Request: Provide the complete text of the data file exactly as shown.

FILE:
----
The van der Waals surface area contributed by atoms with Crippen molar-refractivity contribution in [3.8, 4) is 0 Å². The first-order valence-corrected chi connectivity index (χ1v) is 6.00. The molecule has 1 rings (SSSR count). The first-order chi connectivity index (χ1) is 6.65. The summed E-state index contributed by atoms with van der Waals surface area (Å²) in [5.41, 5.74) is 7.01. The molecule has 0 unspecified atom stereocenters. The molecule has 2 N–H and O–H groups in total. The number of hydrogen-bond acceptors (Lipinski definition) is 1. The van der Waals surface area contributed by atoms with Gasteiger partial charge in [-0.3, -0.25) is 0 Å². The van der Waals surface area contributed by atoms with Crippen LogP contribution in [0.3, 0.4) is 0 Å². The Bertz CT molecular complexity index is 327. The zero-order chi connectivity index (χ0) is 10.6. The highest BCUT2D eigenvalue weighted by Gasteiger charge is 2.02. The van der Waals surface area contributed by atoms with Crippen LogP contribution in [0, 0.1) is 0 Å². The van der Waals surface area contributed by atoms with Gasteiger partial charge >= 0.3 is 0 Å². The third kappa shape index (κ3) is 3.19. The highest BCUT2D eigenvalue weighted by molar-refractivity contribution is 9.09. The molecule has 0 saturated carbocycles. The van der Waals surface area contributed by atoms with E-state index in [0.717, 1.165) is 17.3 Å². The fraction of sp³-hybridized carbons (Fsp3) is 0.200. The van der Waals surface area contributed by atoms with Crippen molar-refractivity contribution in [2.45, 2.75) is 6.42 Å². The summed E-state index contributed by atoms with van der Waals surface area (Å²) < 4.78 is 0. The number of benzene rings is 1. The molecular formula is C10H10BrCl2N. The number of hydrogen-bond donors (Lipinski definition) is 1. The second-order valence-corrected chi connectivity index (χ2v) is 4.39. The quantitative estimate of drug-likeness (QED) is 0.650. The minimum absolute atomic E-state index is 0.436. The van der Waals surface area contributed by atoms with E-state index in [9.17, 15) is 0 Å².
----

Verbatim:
The van der Waals surface area contributed by atoms with Crippen molar-refractivity contribution in [3.8, 4) is 0 Å². The first-order valence-corrected chi connectivity index (χ1v) is 6.00. The molecule has 1 rings (SSSR count). The first-order chi connectivity index (χ1) is 6.65. The summed E-state index contributed by atoms with van der Waals surface area (Å²) in [5.41, 5.74) is 7.01. The molecule has 0 unspecified atom stereocenters. The molecule has 2 N–H and O–H groups in total. The number of hydrogen-bond acceptors (Lipinski definition) is 1. The van der Waals surface area contributed by atoms with Gasteiger partial charge in [-0.3, -0.25) is 0 Å². The van der Waals surface area contributed by atoms with Crippen LogP contribution in [0.3, 0.4) is 0 Å². The Bertz CT molecular complexity index is 327. The zero-order chi connectivity index (χ0) is 10.6. The highest BCUT2D eigenvalue weighted by Gasteiger charge is 2.02. The van der Waals surface area contributed by atoms with Crippen LogP contribution in [0, 0.1) is 0 Å². The van der Waals surface area contributed by atoms with Gasteiger partial charge >= 0.3 is 0 Å². The third kappa shape index (κ3) is 3.19. The highest BCUT2D eigenvalue weighted by molar-refractivity contribution is 9.09. The molecule has 0 saturated carbocycles. The van der Waals surface area contributed by atoms with E-state index in [0.717, 1.165) is 17.3 Å². The fraction of sp³-hybridized carbons (Fsp3) is 0.200. The van der Waals surface area contributed by atoms with Crippen molar-refractivity contribution in [2.45, 2.75) is 6.42 Å². The summed E-state index contributed by atoms with van der Waals surface area (Å²) < 4.78 is 0. The number of benzene rings is 1. The molecular formula is C10H10BrCl2N. The number of hydrogen-bond donors (Lipinski definition) is 1. The second-order valence-corrected chi connectivity index (χ2v) is 4.39. The quantitative estimate of drug-likeness (QED) is 0.650. The minimum absolute atomic E-state index is 0.436. The van der Waals surface area contributed by atoms with E-state index in [9.17, 15) is 0 Å².